Jamie Balfour BSc

Welcome to my personal website!

Technology enthusiast

I am very interested in technology, particularly relating to computer science. I am most interested in web design and development.

My main hobby is programming. One of my most well known products from this is ZPE. I also am the sole creator of BalfBlog, BalfBar and BalfSlider.

A little bit about me

In 1997, when I was six years of age, I got my very first computer. I was always very interested in the ins and outs of it and dismantled it to see how it worked.

Years later, in 2016 I received my BSc (with honours) in Computer Science, obtaining a First class degree.

I'd like to welcome you to my website and hope you enjoy using it as much as I have enjoyed building it!

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Jamie Balfour BSc
Full stack developer

Personal Blog

Windows 10 was an amazing operating system for a few days when I first installed it on to my gaming PC. My gaming PC, The Zebra X2, is a beast of a machine which can run most games that I play like Starcraft II and GTA V in the highest available settings (Core i7 4770K, 256GB SSD, 8GB DDR3 RAM and an AMD 7950) but latterly it struggled with simple things like starting up.

After I installed Windows 10 the machine ran fine. However, one day when I was playing a favourite game of mine, Command and Conquer 3, I noticed a slight drop in framerate from playing it the time before. I didn't think too much of it at the time but gradually I noticed that each time I played this game it was getting worse. At the very end before I ridded myself of Windows 10 it was running so slow that when I used the graphics intensive Ion Cannon superweapon the game would just freeze and the animation for the superweapon would not be shown. The game would resume after the Ion Cannon blast was finished. So what the heck was going on?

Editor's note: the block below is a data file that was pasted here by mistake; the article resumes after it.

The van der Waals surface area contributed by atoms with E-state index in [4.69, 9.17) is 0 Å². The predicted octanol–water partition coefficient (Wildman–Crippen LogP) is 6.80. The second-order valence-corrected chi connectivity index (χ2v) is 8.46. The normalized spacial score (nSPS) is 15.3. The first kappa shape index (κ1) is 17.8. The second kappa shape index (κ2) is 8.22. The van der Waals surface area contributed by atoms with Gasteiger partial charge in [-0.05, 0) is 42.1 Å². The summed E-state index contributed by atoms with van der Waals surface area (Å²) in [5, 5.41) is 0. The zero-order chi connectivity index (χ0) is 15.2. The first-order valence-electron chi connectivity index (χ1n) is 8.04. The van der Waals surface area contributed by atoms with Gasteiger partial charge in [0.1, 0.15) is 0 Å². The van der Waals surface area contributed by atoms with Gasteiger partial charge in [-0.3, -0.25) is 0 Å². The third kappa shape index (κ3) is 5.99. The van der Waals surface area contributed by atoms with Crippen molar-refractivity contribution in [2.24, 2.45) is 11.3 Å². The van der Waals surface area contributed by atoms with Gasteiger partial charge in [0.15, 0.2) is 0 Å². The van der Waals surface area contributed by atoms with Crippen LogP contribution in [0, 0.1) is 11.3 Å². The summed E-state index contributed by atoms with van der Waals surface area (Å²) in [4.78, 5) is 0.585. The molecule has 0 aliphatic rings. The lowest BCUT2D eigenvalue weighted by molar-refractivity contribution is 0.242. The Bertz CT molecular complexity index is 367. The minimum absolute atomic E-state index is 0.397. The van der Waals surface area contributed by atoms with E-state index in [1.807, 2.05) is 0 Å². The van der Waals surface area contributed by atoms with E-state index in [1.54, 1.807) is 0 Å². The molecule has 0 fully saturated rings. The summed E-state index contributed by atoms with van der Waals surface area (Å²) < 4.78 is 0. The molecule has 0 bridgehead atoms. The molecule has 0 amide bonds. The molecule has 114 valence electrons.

My initial thoughts were that the hard disk drives that I stored my games on were starting to fail. I tested them all with SMART tools and none of them showed any signs of failure. I then assumed that it was my SSD so decided to install an old SATA III HDD into the system and installed Windows 7 on to it. It ran fine. I upgraded it to Windows 10 and again, it ran fine. So I assumed it was the SSD. I left the SSD in the system just disconnected. 

After time, the same weird thing happened to my system - it began slowing and the graphics were getting messed up in games. So now I assumed it was the graphics card or the PCI controller that had failed on me. I took the GPU out of the system and used the dedicated graphics built in to the CPU. The system ran just the same so I now knew it wasn't the graphics card that had failed, but wasn't sure if it was a motherboard fault such as the PCI controller or the memory controller.

I decided to reinstall the SSD and flash my BIOS. Clearing the BIOS meant that I could set it back to the factory defaults and test it with them (I had tried this several times before but to no avail). Nothing changed. 

My next choice was to clear the SSD and install Windows 7 on it. After reinstalling I panicked slightly as it wasn't working well at all with the Desktop Window Manager crashing on startup. After installing Service Pack 1 everything seemed to work perfectly. I would like to say that Windows 7 was the solution but I can't be sure.